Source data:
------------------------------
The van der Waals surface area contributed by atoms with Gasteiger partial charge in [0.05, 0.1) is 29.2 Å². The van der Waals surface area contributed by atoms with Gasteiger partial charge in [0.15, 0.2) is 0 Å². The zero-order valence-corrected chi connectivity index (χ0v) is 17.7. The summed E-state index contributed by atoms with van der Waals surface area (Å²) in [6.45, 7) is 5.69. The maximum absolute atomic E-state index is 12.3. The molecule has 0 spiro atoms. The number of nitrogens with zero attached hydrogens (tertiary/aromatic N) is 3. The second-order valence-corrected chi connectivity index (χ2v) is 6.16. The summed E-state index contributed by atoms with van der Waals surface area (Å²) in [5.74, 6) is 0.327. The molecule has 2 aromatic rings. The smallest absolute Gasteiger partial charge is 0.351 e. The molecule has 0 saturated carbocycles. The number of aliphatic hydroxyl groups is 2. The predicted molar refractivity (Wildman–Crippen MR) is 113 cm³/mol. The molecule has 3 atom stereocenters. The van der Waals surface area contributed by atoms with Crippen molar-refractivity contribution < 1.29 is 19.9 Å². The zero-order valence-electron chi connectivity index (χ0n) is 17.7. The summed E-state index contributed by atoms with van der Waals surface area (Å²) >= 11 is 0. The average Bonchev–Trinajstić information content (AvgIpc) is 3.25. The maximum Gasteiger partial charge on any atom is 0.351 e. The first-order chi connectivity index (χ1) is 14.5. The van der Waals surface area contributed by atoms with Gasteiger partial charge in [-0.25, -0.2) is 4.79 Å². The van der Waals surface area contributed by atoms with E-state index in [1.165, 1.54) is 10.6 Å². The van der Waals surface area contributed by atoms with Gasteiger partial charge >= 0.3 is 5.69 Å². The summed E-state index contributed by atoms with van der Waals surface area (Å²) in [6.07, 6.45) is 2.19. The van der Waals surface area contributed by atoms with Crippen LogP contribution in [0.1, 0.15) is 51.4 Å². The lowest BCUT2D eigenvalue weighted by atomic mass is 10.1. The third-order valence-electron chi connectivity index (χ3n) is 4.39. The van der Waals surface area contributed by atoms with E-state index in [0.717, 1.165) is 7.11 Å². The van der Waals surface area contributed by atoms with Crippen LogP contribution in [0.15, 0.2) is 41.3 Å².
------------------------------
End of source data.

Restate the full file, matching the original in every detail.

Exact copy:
The van der Waals surface area contributed by atoms with Gasteiger partial charge in [0.05, 0.1) is 29.2 Å². The van der Waals surface area contributed by atoms with Gasteiger partial charge in [0.15, 0.2) is 0 Å². The zero-order valence-corrected chi connectivity index (χ0v) is 17.7. The summed E-state index contributed by atoms with van der Waals surface area (Å²) in [6.45, 7) is 5.69. The maximum absolute atomic E-state index is 12.3. The molecule has 0 spiro atoms. The number of nitrogens with zero attached hydrogens (tertiary/aromatic N) is 3. The second-order valence-corrected chi connectivity index (χ2v) is 6.16. The summed E-state index contributed by atoms with van der Waals surface area (Å²) in [5.74, 6) is 0.327. The molecule has 2 aromatic rings. The smallest absolute Gasteiger partial charge is 0.351 e. The molecule has 0 saturated carbocycles. The number of aliphatic hydroxyl groups is 2. The predicted molar refractivity (Wildman–Crippen MR) is 113 cm³/mol. The molecule has 3 atom stereocenters. The van der Waals surface area contributed by atoms with Crippen molar-refractivity contribution < 1.29 is 19.9 Å². The zero-order valence-electron chi connectivity index (χ0n) is 17.7. The summed E-state index contributed by atoms with van der Waals surface area (Å²) >= 11 is 0. The average Bonchev–Trinajstić information content (AvgIpc) is 3.25. The maximum Gasteiger partial charge on any atom is 0.351 e. The first-order chi connectivity index (χ1) is 14.5. The van der Waals surface area contributed by atoms with Gasteiger partial charge in [-0.25, -0.2) is 4.79 Å². The van der Waals surface area contributed by atoms with E-state index in [1.165, 1.54) is 10.6 Å². The van der Waals surface area contributed by atoms with Gasteiger partial charge >= 0.3 is 5.69 Å². The summed E-state index contributed by atoms with van der Waals surface area (Å²) in [6.07, 6.45) is 2.19. The van der Waals surface area contributed by atoms with Crippen LogP contribution in [0.1, 0.15) is 51.4 Å². The lowest BCUT2D eigenvalue weighted by atomic mass is 10.1. The third-order valence-electron chi connectivity index (χ3n) is 4.39. The van der Waals surface area contributed by atoms with E-state index in [0.717, 1.165) is 7.11 Å². The van der Waals surface area contributed by atoms with Crippen LogP contribution in [0.15, 0.2) is 41.3 Å².